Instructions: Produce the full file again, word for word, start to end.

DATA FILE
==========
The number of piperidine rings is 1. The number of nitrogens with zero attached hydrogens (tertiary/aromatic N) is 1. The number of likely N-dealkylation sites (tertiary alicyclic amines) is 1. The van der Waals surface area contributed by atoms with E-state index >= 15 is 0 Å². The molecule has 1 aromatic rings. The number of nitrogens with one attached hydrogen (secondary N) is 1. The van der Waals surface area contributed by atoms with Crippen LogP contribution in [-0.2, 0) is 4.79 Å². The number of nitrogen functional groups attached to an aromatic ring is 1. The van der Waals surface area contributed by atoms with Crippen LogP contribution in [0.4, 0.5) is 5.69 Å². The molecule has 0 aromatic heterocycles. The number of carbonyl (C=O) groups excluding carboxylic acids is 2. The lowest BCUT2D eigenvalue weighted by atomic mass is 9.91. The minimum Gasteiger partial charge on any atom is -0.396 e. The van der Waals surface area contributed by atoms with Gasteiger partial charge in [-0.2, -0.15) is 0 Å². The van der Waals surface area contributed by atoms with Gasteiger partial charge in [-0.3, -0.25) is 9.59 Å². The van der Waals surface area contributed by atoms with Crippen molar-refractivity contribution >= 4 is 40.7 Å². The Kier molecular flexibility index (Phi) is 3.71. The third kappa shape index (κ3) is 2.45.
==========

The number of piperidine rings is 1. The number of nitrogens with zero attached hydrogens (tertiary/aromatic N) is 1. The number of likely N-dealkylation sites (tertiary alicyclic amines) is 1. The van der Waals surface area contributed by atoms with E-state index >= 15 is 0 Å². The molecule has 1 aromatic rings. The number of nitrogens with one attached hydrogen (secondary N) is 1. The van der Waals surface area contributed by atoms with Crippen LogP contribution in [-0.2, 0) is 4.79 Å². The number of nitrogen functional groups attached to an aromatic ring is 1. The van der Waals surface area contributed by atoms with Crippen LogP contribution in [0.4, 0.5) is 5.69 Å². The molecule has 0 aromatic heterocycles. The number of carbonyl (C=O) groups excluding carboxylic acids is 2. The lowest BCUT2D eigenvalue weighted by atomic mass is 9.91. The minimum Gasteiger partial charge on any atom is -0.396 e. The van der Waals surface area contributed by atoms with Gasteiger partial charge in [-0.2, -0.15) is 0 Å². The van der Waals surface area contributed by atoms with Gasteiger partial charge in [-0.3, -0.25) is 9.59 Å². The van der Waals surface area contributed by atoms with Crippen molar-refractivity contribution >= 4 is 40.7 Å². The Kier molecular flexibility index (Phi) is 3.71. The third kappa shape index (κ3) is 2.45.